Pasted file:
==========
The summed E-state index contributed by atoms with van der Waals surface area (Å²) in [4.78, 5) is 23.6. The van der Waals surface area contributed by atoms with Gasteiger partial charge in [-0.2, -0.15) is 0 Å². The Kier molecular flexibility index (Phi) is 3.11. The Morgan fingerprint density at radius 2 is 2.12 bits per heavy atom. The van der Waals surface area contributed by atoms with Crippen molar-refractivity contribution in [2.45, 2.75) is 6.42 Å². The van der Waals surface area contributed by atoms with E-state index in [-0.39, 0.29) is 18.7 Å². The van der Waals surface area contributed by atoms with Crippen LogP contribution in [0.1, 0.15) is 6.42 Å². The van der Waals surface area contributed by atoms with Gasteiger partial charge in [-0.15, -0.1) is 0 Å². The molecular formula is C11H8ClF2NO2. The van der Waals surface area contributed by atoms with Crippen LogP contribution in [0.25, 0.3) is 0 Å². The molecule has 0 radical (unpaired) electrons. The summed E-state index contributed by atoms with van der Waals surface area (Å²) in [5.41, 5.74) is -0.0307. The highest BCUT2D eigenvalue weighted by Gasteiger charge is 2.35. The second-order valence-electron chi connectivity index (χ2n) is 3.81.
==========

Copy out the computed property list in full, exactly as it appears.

The summed E-state index contributed by atoms with van der Waals surface area (Å²) in [4.78, 5) is 23.6. The van der Waals surface area contributed by atoms with Gasteiger partial charge in [-0.2, -0.15) is 0 Å². The Kier molecular flexibility index (Phi) is 3.11. The Morgan fingerprint density at radius 2 is 2.12 bits per heavy atom. The van der Waals surface area contributed by atoms with Crippen molar-refractivity contribution in [2.45, 2.75) is 6.42 Å². The van der Waals surface area contributed by atoms with E-state index in [-0.39, 0.29) is 18.7 Å². The van der Waals surface area contributed by atoms with Crippen LogP contribution in [0.1, 0.15) is 6.42 Å². The van der Waals surface area contributed by atoms with Gasteiger partial charge in [-0.15, -0.1) is 0 Å². The molecular formula is C11H8ClF2NO2. The van der Waals surface area contributed by atoms with Crippen LogP contribution in [0.25, 0.3) is 0 Å². The molecule has 0 radical (unpaired) electrons. The summed E-state index contributed by atoms with van der Waals surface area (Å²) in [5.41, 5.74) is -0.0307. The highest BCUT2D eigenvalue weighted by Gasteiger charge is 2.35. The second-order valence-electron chi connectivity index (χ2n) is 3.81.